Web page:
The social and political organization of our world is changing at a fast pace. Societies are becoming ever more diverse and popular allegiances are multiplying. States are witnessing the erosion of their sovereignty, while having to contend with increasingly complex transnational crime and threats to national and international security. Modern normative commitments to human rights and the rule of law that have formed since the Enlightenment and through the political revolutions of the 19th and 20th centuries are now being challenged from countless new directions. Such deep transformations generate a host of novel and significant philosophical questions for scholars to answer.
The annual seminar series ‘Legal Philosophy Between State and Transnationalism’ is designed to address emerging issues at the intersection of transnationalism, law, and philosophy in a sustained and systematic manner. It centres around five key issues:
(1) The impact of social diversity and transnationalism on social organization, justice, and law;
(2) The uncertainty of the rule of law, customary and moral norms in contexts of war and other public emergencies, domestic and international;
(3) The erosion of state sovereignty and its impact on the general theory of state and law;
(4) The possible forms of transnational wrongdoing and liability (moral, political, and legal);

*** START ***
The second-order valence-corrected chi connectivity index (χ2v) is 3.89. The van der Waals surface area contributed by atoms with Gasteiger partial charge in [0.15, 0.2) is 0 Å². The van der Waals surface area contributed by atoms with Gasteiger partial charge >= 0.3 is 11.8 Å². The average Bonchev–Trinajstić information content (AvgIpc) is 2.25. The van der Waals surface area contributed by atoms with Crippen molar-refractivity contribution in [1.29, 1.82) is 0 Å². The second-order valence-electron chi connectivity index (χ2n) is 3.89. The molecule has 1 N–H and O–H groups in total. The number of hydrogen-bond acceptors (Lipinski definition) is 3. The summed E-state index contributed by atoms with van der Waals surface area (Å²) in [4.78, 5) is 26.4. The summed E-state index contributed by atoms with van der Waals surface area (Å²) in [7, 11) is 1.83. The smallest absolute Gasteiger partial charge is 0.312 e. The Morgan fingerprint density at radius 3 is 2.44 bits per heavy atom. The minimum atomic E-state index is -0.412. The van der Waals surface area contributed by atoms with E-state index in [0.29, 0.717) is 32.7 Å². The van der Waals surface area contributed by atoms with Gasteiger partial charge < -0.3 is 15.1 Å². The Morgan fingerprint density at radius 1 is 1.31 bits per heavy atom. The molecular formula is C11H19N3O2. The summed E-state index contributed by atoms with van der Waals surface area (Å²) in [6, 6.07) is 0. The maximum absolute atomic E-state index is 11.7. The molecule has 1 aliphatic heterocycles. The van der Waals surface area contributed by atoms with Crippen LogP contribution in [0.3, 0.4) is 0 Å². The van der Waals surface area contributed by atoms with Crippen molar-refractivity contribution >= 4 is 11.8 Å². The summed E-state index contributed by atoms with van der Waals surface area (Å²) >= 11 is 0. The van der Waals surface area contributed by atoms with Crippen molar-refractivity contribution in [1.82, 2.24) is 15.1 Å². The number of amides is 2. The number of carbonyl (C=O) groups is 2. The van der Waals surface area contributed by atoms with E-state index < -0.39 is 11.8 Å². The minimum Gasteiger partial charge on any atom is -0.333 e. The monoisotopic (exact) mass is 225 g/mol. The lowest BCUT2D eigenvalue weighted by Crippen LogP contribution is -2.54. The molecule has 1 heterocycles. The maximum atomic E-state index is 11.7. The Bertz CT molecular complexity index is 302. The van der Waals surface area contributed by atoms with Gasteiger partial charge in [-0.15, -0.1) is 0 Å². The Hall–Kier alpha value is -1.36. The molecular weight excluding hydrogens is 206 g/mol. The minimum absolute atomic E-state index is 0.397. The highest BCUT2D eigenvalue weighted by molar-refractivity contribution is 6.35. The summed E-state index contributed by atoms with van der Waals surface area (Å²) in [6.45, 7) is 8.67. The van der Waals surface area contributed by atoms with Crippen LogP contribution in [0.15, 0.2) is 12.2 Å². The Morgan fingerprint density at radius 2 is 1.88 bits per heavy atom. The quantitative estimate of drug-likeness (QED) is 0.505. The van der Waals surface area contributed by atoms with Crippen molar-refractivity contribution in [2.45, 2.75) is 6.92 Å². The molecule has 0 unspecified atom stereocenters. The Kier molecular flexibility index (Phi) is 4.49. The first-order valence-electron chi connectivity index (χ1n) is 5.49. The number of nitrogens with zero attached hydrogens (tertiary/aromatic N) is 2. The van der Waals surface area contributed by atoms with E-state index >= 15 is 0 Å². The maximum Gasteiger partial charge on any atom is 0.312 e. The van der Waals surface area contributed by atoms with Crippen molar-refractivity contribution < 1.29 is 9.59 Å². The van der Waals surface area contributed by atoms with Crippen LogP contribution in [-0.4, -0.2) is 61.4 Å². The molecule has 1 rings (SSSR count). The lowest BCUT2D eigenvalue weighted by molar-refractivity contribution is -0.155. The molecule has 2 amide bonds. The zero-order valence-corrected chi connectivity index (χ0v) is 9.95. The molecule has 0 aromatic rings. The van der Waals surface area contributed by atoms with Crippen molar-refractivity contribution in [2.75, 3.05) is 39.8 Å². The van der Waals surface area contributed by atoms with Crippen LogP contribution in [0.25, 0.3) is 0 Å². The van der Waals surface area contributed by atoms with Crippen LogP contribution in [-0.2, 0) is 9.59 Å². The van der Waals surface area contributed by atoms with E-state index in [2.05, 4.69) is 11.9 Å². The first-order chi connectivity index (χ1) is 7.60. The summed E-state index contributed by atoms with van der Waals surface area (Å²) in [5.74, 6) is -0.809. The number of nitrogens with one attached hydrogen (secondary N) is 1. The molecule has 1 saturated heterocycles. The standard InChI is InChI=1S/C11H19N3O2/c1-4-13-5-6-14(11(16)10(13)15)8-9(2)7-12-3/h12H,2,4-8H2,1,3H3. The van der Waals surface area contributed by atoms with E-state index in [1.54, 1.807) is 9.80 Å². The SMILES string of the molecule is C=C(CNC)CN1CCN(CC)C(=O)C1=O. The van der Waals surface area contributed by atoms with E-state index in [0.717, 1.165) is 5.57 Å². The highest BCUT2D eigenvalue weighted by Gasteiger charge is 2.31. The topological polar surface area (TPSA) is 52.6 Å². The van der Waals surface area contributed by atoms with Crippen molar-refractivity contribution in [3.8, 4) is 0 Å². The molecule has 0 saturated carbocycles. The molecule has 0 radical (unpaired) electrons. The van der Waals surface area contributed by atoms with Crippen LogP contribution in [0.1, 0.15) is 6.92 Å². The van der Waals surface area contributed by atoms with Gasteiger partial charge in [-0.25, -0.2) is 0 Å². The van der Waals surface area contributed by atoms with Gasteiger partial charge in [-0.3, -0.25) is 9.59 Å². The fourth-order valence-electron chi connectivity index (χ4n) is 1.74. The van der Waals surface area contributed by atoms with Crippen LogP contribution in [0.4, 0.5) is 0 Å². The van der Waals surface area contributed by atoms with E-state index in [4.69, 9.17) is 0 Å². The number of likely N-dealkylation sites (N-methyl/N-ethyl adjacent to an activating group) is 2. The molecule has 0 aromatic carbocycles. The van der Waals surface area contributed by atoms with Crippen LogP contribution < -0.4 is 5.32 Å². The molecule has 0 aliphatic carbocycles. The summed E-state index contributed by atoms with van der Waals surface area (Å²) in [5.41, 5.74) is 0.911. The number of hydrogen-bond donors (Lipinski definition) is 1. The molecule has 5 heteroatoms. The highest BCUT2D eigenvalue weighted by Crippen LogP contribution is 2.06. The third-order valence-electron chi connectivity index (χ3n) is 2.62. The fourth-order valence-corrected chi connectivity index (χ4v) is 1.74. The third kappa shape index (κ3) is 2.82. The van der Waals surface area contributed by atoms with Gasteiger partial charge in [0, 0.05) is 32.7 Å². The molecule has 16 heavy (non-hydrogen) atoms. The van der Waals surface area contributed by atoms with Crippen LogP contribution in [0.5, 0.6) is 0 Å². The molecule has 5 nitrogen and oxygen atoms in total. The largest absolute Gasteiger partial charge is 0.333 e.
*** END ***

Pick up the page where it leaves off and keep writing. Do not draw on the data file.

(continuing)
(5) The value and nature of human rights in national and transnational settings.
In its first five years, the series offered 32 high-end debates that brought together leading international theorists and philosophers engaged in cutting-edge research on the correlation between the state, law, morality, politics, and other kinds of societal ordering. Video recordings of seminars are available for each of the 2008-2009, 2009-2010, 2010-2011, 2011-2012, and 2012-2013 editions. The 2013-2014 schedule is available here.
The series is jointly organized by Osgoode Hall Law School and the Department of Philosophy, under the umbrella of the Nathanson Centre on Transnational Human Rights, Crime and Security. It reflects York University’s broad and growing international strength in legal, moral, and political philosophy, socio-legal theory, and transnational studies. It will be of interest to anyone – from lawyers to philosophers, sociologists to political scientists – working in these areas.
In 2013-2014, the series will for the first time be integrated in a course – the Legal Philosophy between State and Transnationalism Workshop – cross-listed in Osgoode’s JD and graduate programs, as well as in the graduate program of the department of philosophy. It remains open to the public, and all are welcome and encouraged to attend. Please consult the link in the left column for details about dates, room changes, topics, pre-circulated papers, and speakers. For any further inquiries about the series, contact the co-convenors, Prof. François Tanguay-Renaud and Prof. Michael Giudice.